“It’s easier” is NOT an excuse

It just means your lazy.

I got to that article, from the article that linked it, which I got to from Syncaine’s post today. This guy in the video is hitting the high-points of what turns me off from modern MMOs, and all in a handy 5-minute clip.

“Story driven”

“Character based”

“Easier to balance”

“Solo”

“Your story”

“You’re the hero.”

I loved Skyrim. I’ve gone back and started to replay it with an archer character the last week or so when I’m not sucked into EVE or DoTA2. The industry really needs to realize that the drivers in a single-player heroic story don’t port over to the MMO genre. Period. The qualifiers for what defines the MMO genre is counter to the heroic journey in a single player experience.

What would make Elder Scrolls Online awesome:

  1. Take Skyrim, and cull a chunk of the NPCs.
  2. Allow players to build their own and destroy other player’s structures.
  3. Iterate this concept across a land-mass about 8-16 times larger than Skyrim for the entire world.
  4. Create limited resource “choke-points” required for player creation across the entire world.
  5. Throw in some territory control systems.
  6. Expand a bit on the skill system.
    1. More skill types
    2. More specialization
    3. Points expenditure would need to be re-examined.

Other than that, you’re basically in the clear. You wouldn’t need to add a lot of extra quests, or developer directed content. If you made that above, you would probably see a good surge of player initially, and if you did what you’re supposed to with my $15/month, you’d keep developing and adding new SYSTEMS to the game world. Not just new quests and skins.

After 6 months or so, you could start releasing ways to better harvest/refine resources. An eventual expansion could be sea-faring adventures (player created ships of course). Expanded territory control requiring actual scouts with stealth-like capabilities to keep an eye on roads into-and-out of your hamlet/region to prevent intruders from getting a foot-hold. Maybe even an NPC worker population that can be attracted to your land because you have better pay and living conditions than your neighbors.

Players in this game could decide if they wanted to be craftsman, and make the best goods possible. Perhaps setting up shop somewhere and making enough money from their trade to eventually build a seat of power for themselves. Or adventurous types could seek out deep dungeons filled with increasingly nasty enemies the deeper they get (typical dungeon crawl). Control of territory would mean regular access to these dungeons and the rewards therein. Tie in precious metals and goods deep inside as well, so that the creators of the world would share a dependency with the destroyers in the world.

Obviously PvP and item degradation would be an absolute must. In my vision, your gear would be lootable by others AND would break down to the point where it’s unusable eventually, and probably a chance for outright destruction. That spear the troll hurled at you hard enough to skewer your ticker behind your breastplate means that hole is probably never going to be patched properly.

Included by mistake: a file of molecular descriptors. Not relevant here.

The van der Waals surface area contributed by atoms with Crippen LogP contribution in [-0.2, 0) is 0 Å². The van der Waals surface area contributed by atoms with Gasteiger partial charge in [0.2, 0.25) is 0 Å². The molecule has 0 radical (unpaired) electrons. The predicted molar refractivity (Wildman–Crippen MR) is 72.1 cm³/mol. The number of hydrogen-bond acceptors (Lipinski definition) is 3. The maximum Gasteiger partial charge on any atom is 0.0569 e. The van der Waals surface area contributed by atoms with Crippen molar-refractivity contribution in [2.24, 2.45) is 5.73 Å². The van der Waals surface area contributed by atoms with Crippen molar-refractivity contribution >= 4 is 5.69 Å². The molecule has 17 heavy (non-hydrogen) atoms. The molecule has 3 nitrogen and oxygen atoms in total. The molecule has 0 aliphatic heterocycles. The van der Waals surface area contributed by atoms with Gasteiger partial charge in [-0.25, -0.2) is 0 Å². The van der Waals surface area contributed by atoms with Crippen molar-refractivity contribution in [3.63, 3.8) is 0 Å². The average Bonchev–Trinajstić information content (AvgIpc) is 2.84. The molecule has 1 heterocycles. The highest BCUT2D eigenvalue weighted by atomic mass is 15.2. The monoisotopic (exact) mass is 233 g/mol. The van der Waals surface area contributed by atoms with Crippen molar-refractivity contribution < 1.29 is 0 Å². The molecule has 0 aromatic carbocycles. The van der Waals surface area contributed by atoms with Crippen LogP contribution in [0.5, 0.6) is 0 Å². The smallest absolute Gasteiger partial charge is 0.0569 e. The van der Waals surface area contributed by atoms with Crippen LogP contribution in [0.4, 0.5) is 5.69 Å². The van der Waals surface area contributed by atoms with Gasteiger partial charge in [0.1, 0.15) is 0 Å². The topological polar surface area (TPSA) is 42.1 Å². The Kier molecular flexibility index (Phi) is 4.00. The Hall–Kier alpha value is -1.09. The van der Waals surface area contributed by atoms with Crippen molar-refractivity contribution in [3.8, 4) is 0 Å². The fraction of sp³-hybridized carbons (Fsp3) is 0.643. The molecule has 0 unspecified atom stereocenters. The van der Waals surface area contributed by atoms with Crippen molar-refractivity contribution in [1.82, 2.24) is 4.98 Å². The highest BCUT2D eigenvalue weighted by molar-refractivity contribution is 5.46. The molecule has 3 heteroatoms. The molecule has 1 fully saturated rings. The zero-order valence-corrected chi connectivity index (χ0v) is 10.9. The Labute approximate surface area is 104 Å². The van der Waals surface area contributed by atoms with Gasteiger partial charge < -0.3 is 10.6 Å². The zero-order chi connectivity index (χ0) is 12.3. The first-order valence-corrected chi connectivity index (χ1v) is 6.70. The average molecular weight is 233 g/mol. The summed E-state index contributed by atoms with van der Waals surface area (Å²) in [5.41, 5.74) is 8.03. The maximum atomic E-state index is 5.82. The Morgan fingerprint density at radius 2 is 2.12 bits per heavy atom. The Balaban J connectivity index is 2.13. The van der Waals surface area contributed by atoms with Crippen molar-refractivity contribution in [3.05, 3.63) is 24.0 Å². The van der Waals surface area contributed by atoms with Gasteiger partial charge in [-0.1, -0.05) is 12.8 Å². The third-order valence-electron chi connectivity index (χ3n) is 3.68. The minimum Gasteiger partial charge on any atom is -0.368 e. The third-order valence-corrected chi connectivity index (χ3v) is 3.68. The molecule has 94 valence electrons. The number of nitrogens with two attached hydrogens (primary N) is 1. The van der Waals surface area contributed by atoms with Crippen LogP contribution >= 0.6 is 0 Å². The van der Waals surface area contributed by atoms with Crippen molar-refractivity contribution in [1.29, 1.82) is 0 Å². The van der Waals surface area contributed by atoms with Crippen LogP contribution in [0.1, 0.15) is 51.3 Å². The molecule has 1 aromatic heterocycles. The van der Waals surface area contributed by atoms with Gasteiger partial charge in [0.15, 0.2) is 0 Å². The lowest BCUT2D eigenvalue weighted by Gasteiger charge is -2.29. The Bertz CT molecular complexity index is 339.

Anyway, enough rambling. That video was bullshit and indicative of everything wrong in the industry. “It’s too hard an it’s been done, so why bother to change?”

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About Shadow
Making serious business out of internet spaceships.

3 Responses to “It’s easier” is NOT an excuse

  1. Drew says:

    The moment you put “loot player equipment” into the equation, you’ve dropped the player base likely by 90%. (Side note: I would play a PvP-MMO Skyrim, there are just a lot of people who won’t – see Darkfall/Mortal Online.) No developer in his right mind is going to pay the IP fees to use Elder Scrolls and make a niche game; they’re just not. Hence the reason we’re seeing the “safe” play here of making a game more like WoW but with 3-way faction (non-loot) PvP.

    I really do like the idea of item degredation, though. It’s implemented in Fallen Earth, although not nearly enough for the economy, IMO. GamersFirst has some work to do on that front.

    • Shadow says:

      I’m okay with loosing 90% of the assumed 5 million playerbase. That a strong 500k players. That’s only niche by the hyper inflated ideas of what the market contains. Hell, the ~300k of EVE is so profitable that CCP released 17 unpaid expansions, has a GIANT fanfest everywhere, hosts and transports a player poltical party to them at least once a year, and recently sent an object into low orbit.

      The problem is with the belief that niche = bad AND unprofitable.

      Actually, I’m going to respond further in a post I think. Light bulb!

  2. Pingback: An economic MMO bubble « Shadow-war

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